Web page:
It's still around, which means it must be good. Only good things hang around for a long long time. Good things like the wheel. And bipedal movement. And inside the body skeletons instead of outside the body shells for big creatures like us.

That's why I'm going with mechanical television. It's older and better and wheeled.

It also has poor reproduction. It calls attention to the fact that it is reproduction. It does not pretend to be anything other than an illusion.

All this television we have now is so clear and lifelike, it competes too successfully with reality. That's what I think. We need less definition on television, not more. Less. More definition on television will only lead to one thing: people falling in love with the people on television. And this is not a good thing.

So mechanical television, with its poor reproduction of the image it is reproducing is the way to keep people from falling in love with the people on the television. That is to say, once I figure out how to get my mechanical television pirate broadcasts up and running, the image of me that you see on the screen will be of such reduced quality, it will be unlikely that you will fall in love with me, ruining the whole point of the broadcasts, which will be to make you think about stuff, not to make you in love with me.

Which would make me uncomfortable and unable to continue broadcasting ideas that could possibly cause you to think.

Good for me to do that, I think.


mechanical television


I'm in the new No Posit.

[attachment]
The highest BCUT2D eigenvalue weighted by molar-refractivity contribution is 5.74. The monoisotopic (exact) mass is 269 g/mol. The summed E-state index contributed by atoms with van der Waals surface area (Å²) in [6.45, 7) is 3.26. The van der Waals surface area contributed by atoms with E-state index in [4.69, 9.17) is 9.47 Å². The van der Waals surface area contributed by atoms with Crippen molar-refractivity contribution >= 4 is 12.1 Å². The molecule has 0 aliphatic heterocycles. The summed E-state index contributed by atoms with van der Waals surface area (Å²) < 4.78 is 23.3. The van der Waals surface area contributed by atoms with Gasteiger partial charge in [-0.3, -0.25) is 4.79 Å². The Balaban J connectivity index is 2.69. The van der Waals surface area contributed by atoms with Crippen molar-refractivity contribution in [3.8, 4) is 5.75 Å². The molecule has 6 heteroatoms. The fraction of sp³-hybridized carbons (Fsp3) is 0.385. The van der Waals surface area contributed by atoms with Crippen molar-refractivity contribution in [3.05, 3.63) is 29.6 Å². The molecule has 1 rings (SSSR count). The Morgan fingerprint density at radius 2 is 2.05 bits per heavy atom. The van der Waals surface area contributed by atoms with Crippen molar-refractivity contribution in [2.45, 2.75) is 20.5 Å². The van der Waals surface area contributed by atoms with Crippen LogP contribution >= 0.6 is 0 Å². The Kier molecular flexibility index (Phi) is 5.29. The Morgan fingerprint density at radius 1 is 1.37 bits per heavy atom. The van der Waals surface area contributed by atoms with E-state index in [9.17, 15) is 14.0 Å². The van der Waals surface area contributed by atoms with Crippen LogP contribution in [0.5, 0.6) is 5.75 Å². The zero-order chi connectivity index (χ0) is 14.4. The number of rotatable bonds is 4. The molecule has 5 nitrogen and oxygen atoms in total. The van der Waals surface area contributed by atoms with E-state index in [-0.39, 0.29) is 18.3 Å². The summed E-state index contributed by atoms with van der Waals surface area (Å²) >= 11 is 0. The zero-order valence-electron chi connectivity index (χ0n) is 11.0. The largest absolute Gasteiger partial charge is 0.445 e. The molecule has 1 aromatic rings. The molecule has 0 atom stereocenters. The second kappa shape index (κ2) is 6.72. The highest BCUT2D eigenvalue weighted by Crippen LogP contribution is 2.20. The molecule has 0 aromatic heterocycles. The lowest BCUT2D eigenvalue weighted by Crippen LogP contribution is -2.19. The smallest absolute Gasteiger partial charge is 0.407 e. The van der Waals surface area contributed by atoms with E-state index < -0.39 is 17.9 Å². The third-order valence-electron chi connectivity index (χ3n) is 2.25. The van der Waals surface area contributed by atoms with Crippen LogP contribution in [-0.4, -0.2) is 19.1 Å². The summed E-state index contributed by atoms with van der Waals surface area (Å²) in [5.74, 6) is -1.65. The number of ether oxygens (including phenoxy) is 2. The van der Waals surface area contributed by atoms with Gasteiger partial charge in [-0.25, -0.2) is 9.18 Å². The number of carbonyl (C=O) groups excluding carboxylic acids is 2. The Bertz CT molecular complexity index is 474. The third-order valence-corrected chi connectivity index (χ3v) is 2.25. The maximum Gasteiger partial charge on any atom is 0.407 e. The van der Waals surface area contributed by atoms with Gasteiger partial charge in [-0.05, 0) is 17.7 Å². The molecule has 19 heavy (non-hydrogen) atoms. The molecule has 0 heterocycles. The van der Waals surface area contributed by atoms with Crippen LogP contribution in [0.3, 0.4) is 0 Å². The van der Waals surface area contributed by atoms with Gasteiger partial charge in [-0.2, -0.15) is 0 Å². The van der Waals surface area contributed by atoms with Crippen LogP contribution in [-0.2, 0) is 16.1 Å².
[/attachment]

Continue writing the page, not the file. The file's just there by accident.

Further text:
The Neil Diamond Disease by Jason Boog.


HTMLGiant is going strong.


I am reading at the Richard Hugo House tomorrow (Tuesday) night at 7pm. If you are in Seattle, you can attend. It will be very nice. Here is the Hugo House description:

"Seattle magazine celebrates local writers and artists on the rise!
Innovative writers showcased in the October literary issue, including Stacey Levine, Brian McGuigan, Richard Farr and Matthew Simmons, will be joined by the Spotlight Award Winners featured in our September issue: filmmaker Lynn Shelton, sculptor Diem Chau, cellist Paul Rucker, performance artist Lucia Neare and choreographer Zoe Scofield. The theme of the evening is "debate," so writers and artists will face off with presidential flair! (Better yet, they'll give us their artistic take on debate.) Arts & Culture editor Brangien Davis will moderate, Paul Rucker will provide musical interludes and audience members will have their own chance to participate in a spirited debate."


I'm pessimistic.



The Primeval Stomp. Explanation maybe next week.